Cultural change and intergenerational transmission: Some lessons from China’s Cultural Revolution

Gérard Roland, David Yang 05 August 2017

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Fifty years ago, the Cultural Revolution in China was in full swing. China’s leader, Mao Zedong, wanted to eradicate all ‘bourgeois thinking’ and forced people to ‘remodel their world view’. In practice, this led to decade-long chaos. Parts of the government and the Chinese Communist Party (CCP) were paralysed, millions of cadres were demoted and denounced in mass trials. Competing groups of Red Guards fought each other. Ancient Chinese culture was denounced as counterrevolutionary and Red Guards destroyed large parts of the rich Chinese cultural patrimony: monuments, paintings, books, and so on.

China’s ‘lost generation’

One aspect of the Cultural Revolution that was particularly salient for millions of people was the shutdown of the Chinese university system between 1966 and 1976. While some universities remained open during the Cultural Revolution, the standard curriculum was replaced by ‘revolutionary’ education. For example, traditional medicine was considered bourgeois and was abandoned in universities. Doctors were replaced by ‘barefoot doctors’ with a minimum education performing traditional Chinese medicine based on acupuncture. The Cultural Revolution ended abruptly with the death of Mao Zedong in October 1976. Members of the Gang of Four (which included Jiang Qing, Mao's wife) who had led the CCP during that period were immediately arrested after Mao's death. Among the first policies that were enacted immediately following the end of the Cultural Revolution was the reintroduction of the college entrance exam, Gaokao, in 1977 after a ten-year interruption. This ten-year lack of access to serious higher education among high school graduates generated what was called the ‘lost generation’ (e.g. Chen 2007). Members of the ‘lost generation’ who are now entering retirement age have expressed strong bitterness about their lost opportunities.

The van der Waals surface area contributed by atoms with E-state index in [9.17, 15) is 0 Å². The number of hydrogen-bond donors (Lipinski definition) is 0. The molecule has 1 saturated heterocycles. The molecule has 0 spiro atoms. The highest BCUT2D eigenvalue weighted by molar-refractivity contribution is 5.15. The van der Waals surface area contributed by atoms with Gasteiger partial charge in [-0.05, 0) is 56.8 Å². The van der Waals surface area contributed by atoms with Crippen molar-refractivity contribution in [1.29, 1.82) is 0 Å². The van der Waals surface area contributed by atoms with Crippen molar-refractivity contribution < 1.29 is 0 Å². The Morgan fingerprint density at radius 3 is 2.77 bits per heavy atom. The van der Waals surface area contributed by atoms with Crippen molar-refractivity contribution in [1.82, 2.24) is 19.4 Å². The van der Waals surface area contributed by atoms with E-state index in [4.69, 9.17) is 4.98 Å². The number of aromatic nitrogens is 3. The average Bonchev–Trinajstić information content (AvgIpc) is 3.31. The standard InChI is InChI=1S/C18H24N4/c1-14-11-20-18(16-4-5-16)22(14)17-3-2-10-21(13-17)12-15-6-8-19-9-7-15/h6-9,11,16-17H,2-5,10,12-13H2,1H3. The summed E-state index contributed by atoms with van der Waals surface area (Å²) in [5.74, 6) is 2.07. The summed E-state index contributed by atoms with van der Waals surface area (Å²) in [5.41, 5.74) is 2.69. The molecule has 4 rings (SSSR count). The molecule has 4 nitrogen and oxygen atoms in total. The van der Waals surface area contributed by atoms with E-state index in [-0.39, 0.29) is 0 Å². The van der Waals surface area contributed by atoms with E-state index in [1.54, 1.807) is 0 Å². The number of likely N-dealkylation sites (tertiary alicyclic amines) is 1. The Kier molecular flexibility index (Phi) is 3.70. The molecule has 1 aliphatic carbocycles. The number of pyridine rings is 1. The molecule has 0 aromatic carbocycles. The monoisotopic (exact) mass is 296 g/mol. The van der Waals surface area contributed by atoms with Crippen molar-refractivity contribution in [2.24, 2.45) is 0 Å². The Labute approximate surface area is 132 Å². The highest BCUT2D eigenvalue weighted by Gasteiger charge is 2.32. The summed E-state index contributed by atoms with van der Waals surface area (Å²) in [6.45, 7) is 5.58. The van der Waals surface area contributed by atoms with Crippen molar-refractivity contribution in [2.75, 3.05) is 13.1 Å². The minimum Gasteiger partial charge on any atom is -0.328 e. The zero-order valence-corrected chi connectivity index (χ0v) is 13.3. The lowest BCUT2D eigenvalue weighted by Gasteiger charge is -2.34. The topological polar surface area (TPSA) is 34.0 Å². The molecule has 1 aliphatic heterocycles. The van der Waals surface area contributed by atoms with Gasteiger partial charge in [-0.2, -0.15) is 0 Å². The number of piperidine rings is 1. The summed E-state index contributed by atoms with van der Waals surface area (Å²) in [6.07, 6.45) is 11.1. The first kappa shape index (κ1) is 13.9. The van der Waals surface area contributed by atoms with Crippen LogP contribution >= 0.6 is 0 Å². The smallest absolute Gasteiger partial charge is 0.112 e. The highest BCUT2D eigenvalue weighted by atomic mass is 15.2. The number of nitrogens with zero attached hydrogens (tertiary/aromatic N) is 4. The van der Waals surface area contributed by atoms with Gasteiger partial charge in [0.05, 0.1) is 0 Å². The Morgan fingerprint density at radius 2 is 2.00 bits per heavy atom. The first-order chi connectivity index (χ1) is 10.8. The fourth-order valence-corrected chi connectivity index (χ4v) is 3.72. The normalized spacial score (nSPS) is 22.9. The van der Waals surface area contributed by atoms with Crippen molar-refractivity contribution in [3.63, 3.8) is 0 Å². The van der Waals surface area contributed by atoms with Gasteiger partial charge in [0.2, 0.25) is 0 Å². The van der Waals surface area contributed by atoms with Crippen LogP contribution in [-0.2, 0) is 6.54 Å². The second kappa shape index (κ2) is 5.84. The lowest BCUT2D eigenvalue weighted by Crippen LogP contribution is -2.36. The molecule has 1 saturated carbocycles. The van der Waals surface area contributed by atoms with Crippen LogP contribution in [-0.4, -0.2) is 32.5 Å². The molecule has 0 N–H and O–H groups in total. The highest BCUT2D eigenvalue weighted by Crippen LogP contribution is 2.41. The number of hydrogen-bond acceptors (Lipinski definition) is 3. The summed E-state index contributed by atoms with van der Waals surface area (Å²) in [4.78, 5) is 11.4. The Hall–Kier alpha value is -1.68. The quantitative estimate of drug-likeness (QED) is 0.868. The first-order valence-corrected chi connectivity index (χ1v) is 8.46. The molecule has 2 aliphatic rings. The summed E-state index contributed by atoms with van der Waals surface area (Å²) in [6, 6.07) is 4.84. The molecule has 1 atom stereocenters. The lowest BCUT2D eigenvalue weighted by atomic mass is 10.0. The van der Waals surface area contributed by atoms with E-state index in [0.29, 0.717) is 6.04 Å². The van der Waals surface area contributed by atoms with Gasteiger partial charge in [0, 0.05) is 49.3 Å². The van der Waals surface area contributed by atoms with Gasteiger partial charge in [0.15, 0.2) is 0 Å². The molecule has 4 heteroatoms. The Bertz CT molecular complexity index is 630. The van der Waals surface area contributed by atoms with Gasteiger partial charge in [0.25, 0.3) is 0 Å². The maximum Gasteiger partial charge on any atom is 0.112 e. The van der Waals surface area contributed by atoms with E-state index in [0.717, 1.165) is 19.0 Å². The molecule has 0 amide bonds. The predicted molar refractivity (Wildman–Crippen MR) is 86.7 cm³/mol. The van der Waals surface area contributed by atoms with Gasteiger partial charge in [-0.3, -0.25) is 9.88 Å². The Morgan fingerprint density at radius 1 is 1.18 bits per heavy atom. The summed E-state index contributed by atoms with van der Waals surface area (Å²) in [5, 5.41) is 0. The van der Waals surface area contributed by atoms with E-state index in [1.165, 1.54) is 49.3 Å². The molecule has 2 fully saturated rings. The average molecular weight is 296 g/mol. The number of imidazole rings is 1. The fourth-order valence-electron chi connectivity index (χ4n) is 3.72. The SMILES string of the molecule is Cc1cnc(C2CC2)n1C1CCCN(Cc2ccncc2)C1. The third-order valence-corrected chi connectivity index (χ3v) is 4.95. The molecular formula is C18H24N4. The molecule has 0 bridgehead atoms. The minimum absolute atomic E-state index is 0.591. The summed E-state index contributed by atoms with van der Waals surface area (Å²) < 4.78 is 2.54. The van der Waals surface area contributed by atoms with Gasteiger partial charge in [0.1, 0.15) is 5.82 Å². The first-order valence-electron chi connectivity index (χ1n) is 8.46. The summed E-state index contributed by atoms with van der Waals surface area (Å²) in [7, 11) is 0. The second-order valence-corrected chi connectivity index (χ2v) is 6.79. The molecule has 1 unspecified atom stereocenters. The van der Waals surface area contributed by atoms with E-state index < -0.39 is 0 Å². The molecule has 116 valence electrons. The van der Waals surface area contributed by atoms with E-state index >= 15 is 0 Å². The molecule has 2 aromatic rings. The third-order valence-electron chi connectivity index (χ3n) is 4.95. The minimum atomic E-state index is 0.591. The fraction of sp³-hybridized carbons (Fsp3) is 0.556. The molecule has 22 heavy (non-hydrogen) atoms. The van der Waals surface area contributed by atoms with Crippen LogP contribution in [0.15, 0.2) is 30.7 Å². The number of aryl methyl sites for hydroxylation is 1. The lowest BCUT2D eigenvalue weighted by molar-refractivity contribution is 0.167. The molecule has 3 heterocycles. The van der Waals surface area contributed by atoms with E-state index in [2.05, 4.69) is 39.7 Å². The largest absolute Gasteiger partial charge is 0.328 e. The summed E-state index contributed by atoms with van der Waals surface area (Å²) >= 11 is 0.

How being part of the ‘lost generation’ shaped beliefs

In recent research, we exploit this episode to examine how particular life experiences, shaped by political turmoil outside of individual citizens’ control, may have affected their beliefs (Roland and Yang 2017). Using data from the baseline wave of China Family Panel Study (CFPS), a nationally representative survey conducted in 2010, we compare the beliefs and corresponding behaviours of high school graduates who did not go on to obtain university degrees versus those who did, focusing on the cohorts who graduated just before and just after the Cultural Revolution ended and college admission resumed. Many of the high school graduates born before the end of the Cultural Revolution never even tried for college admission, because they had already started jobs or even families, and it simply became too costly to go back to school. Had they been born just a year or two afterwards, they would not have experienced this interruption to their education schedule; they would have graduated from high school just in time to participate in the college admission exam. When we zoom in on this narrow window of cohorts who graduated from high school just before and just after the end of the Cultural Revolution, the exogenous loss of opportunity due to the suspension of higher education remains arguably the only difference between these neighbouring cohorts.